James McKeen Cattell

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Synonyms for James McKeen Cattell

American psychologist and editor (1860-1944)


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Cattell's parents were William Cassady Cattell (1827-1898), president of Lafayette College, and Elizabeth McKeen (1835-1917), who received a substantial inheritance from her father; William and Elizabeth often used their wealth and influence to help Henry and his brother, James McKeen Cattell (1860-1944), one of the pioneers of the field of psychology and a professor at the University of Pennsylvania and Columbia University.
(58) Columbia's psychology department--which included such notables as department chair James McKeen Cattell, Robert Sessions Woodworth, Edward Thorndike, John Dewey, and James Hyslop--had no women faculty, though numbers of women had earned master's degrees and doctorates since the days back in 1891 when Columbia's trustees deliberated for a month before permitting the gifted Vassar graduate Margaret Floy Washburn to audit Cattell's courses.
(61) James McKeen Cattell, "Further Statistical Study of American Men of Science," Science 176 (1910): 110.
Earlier influential pioneers appear to be Francis Galton and Cesare Lombroso in the mid-19th century and James McKeen Cattell, Alfred Yoder, and Alfred Binet at the turn of the 20th century.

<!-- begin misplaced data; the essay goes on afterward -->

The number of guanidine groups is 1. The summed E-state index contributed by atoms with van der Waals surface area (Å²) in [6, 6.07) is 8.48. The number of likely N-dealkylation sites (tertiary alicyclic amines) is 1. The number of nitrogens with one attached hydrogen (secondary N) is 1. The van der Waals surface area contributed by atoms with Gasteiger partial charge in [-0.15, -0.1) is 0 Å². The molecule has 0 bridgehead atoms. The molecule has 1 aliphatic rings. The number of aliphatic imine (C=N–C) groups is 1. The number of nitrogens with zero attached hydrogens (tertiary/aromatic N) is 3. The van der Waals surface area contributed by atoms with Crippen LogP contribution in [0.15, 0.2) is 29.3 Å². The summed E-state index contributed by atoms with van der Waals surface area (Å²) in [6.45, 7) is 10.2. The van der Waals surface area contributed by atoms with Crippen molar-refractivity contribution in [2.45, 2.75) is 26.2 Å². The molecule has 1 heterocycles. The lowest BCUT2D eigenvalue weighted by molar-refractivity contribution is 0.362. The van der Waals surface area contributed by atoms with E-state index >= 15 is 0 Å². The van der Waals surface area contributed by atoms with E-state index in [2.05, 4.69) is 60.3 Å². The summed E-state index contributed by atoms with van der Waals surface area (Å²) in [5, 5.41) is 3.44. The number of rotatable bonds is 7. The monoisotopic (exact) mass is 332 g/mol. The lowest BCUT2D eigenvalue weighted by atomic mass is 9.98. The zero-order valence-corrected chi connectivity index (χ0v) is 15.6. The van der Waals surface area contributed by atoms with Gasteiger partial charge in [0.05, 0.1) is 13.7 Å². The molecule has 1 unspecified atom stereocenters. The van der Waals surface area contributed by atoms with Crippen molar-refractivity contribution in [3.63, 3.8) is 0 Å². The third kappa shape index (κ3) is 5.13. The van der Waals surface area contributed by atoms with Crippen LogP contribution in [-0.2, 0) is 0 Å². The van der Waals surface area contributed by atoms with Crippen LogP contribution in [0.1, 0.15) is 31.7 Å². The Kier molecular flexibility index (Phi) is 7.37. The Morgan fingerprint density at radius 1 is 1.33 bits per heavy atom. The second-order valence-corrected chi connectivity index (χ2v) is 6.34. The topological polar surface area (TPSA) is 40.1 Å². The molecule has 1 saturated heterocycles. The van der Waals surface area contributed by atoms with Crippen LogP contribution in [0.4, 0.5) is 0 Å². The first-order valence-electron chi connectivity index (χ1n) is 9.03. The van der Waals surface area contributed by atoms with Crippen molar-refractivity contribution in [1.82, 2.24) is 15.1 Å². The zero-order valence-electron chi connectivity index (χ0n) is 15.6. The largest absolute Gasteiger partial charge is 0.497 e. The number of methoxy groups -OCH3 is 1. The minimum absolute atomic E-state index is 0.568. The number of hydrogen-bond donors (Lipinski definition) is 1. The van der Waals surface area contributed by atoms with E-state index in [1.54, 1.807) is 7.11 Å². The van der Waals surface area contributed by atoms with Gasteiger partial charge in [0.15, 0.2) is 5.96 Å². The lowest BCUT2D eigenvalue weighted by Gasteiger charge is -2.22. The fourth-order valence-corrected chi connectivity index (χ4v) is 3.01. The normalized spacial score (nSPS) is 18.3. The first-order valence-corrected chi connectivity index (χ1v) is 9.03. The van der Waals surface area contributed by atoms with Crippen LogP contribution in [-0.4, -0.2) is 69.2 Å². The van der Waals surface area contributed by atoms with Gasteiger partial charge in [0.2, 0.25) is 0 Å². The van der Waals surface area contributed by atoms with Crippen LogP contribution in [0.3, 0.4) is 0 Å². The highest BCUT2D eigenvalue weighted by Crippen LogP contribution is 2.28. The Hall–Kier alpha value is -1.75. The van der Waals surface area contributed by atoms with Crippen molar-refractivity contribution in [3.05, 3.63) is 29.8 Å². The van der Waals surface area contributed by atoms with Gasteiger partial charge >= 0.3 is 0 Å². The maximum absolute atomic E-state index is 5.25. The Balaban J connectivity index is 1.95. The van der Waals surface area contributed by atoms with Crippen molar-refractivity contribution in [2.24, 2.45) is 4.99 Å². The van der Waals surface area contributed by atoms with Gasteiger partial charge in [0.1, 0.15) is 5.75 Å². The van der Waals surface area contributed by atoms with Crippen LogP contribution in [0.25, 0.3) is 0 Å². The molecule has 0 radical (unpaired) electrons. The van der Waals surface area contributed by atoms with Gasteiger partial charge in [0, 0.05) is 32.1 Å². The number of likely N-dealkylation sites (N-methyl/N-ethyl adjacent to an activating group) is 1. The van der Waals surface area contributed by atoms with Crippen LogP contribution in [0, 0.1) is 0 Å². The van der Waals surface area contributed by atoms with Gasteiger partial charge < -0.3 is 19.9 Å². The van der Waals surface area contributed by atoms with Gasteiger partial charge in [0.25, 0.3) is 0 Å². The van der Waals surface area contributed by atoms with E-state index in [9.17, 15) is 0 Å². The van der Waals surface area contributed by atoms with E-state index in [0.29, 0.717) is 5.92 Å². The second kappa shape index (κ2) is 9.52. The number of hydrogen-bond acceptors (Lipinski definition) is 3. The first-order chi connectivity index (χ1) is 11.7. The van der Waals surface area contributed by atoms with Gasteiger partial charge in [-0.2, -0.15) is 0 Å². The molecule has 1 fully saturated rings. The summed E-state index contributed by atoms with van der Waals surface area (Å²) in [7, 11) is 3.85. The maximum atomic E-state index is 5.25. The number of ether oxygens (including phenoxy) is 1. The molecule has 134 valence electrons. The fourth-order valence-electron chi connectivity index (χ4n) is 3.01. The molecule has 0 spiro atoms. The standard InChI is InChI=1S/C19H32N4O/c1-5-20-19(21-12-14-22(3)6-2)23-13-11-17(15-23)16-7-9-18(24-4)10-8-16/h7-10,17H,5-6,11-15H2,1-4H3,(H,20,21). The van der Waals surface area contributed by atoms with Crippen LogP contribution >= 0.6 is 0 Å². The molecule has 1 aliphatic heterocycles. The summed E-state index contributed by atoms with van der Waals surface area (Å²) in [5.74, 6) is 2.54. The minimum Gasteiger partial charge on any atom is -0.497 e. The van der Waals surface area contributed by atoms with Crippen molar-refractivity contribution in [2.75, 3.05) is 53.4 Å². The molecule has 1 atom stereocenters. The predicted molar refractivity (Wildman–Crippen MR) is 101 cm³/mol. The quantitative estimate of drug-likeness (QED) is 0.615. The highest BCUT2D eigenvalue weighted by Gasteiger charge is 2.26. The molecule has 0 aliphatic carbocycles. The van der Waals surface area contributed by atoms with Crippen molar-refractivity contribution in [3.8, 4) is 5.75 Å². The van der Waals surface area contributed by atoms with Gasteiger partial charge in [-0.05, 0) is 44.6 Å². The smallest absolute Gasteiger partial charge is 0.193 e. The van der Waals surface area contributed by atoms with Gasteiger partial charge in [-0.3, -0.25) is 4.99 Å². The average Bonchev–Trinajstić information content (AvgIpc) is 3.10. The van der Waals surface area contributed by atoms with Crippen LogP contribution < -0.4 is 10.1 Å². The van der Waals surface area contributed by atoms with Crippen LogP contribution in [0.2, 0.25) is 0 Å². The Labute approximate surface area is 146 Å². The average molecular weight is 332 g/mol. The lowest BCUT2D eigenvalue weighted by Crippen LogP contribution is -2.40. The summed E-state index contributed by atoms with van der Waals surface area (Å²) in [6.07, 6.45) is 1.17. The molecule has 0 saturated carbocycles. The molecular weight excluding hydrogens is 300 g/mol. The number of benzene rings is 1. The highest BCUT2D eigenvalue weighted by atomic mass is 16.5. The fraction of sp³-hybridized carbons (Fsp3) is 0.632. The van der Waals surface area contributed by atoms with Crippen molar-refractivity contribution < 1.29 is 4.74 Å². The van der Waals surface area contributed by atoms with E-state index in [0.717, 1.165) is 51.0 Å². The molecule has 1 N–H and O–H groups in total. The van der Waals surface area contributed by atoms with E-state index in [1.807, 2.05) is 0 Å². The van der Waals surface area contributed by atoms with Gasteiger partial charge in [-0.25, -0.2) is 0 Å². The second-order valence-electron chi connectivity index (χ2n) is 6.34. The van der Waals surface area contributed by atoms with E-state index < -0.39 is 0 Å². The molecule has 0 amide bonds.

Early in the last century, concerned psychologists, led by James McKeen Cattell, formed the Psychological Corporation to distribute tests because they feared the possibility of corporate entrepreneurs profiting excessively from the work of scholars and researchers.
James McKeen Cattell.(7) As such asterisks do not appear in the modern editions, Larson and Witham were unable to replicate Leuba's randomly selected quota samples of eminent and less eminent scientists in the same proportions.
Bender traces Seligman's leading role in landmark events such as the founding of the American Economic Association (which occurred the year after the creation of the AHA, not the year before, as Bender mistakenly reports), the founding of the American Association of University Professors (1915), and the resignations of Charles Beard (voluntary) and psychologist James McKeen Cattell (involuntary) from Columbia University during World War I.
Stroop's documentation of this effect followed upon related research conducted 50 years earlier by psychologist James McKeen Cattell, who reported that objects and colors take longer to name aloud than their corresponding words take to read aloud.
This spring, he was given the James McKeen Cattell Award "for a lifetime of outstanding contributions to the area of psychological research whose research addresses a critical problem in society at large" by the American Psychological Society (APS).